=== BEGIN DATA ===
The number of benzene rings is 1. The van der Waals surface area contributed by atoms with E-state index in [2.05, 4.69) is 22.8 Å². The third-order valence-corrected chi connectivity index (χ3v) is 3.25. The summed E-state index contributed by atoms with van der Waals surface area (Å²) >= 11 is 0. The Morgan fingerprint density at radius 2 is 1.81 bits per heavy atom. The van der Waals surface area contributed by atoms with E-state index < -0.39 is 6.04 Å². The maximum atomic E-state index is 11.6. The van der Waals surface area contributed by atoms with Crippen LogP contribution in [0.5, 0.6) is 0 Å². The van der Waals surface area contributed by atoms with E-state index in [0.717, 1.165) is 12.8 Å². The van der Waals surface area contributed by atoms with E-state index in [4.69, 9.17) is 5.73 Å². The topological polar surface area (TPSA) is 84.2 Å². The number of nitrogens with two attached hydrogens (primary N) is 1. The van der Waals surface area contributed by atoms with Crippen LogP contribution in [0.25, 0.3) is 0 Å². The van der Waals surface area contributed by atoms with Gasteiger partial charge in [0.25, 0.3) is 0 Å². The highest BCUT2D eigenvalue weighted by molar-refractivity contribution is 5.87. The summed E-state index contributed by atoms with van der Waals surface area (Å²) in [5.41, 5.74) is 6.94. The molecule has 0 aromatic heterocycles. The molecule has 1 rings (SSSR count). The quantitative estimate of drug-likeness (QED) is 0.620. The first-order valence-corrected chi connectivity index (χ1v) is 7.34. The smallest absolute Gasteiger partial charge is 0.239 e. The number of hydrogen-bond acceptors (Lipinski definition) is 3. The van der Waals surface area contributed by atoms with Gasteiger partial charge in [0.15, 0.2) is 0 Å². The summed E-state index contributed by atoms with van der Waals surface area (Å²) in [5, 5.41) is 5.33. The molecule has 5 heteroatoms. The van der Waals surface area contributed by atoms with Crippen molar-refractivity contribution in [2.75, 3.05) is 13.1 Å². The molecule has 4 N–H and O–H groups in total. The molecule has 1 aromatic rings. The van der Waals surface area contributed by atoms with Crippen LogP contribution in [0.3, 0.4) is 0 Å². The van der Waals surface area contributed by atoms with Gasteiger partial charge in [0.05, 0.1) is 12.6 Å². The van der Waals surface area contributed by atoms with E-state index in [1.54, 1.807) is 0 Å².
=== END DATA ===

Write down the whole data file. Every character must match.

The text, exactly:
The number of benzene rings is 1. The van der Waals surface area contributed by atoms with E-state index in [2.05, 4.69) is 22.8 Å². The third-order valence-corrected chi connectivity index (χ3v) is 3.25. The summed E-state index contributed by atoms with van der Waals surface area (Å²) >= 11 is 0. The Morgan fingerprint density at radius 2 is 1.81 bits per heavy atom. The van der Waals surface area contributed by atoms with E-state index < -0.39 is 6.04 Å². The maximum atomic E-state index is 11.6. The van der Waals surface area contributed by atoms with Crippen LogP contribution in [0.5, 0.6) is 0 Å². The van der Waals surface area contributed by atoms with E-state index in [0.717, 1.165) is 12.8 Å². The van der Waals surface area contributed by atoms with E-state index in [4.69, 9.17) is 5.73 Å². The topological polar surface area (TPSA) is 84.2 Å². The number of nitrogens with two attached hydrogens (primary N) is 1. The van der Waals surface area contributed by atoms with Crippen LogP contribution in [0.25, 0.3) is 0 Å². The van der Waals surface area contributed by atoms with Gasteiger partial charge in [0.25, 0.3) is 0 Å². The highest BCUT2D eigenvalue weighted by molar-refractivity contribution is 5.87. The summed E-state index contributed by atoms with van der Waals surface area (Å²) in [5.41, 5.74) is 6.94. The molecule has 0 aromatic heterocycles. The molecule has 1 rings (SSSR count). The quantitative estimate of drug-likeness (QED) is 0.620. The first-order valence-corrected chi connectivity index (χ1v) is 7.34. The smallest absolute Gasteiger partial charge is 0.239 e. The number of hydrogen-bond acceptors (Lipinski definition) is 3. The van der Waals surface area contributed by atoms with Gasteiger partial charge in [0.15, 0.2) is 0 Å². The summed E-state index contributed by atoms with van der Waals surface area (Å²) in [5, 5.41) is 5.33. The molecule has 5 heteroatoms. The van der Waals surface area contributed by atoms with Crippen molar-refractivity contribution in [2.75, 3.05) is 13.1 Å². The molecule has 4 N–H and O–H groups in total. The molecule has 1 aromatic rings. The van der Waals surface area contributed by atoms with Crippen LogP contribution in [0.3, 0.4) is 0 Å². The van der Waals surface area contributed by atoms with Gasteiger partial charge in [0.05, 0.1) is 12.6 Å². The van der Waals surface area contributed by atoms with E-state index in [1.54, 1.807) is 0 Å².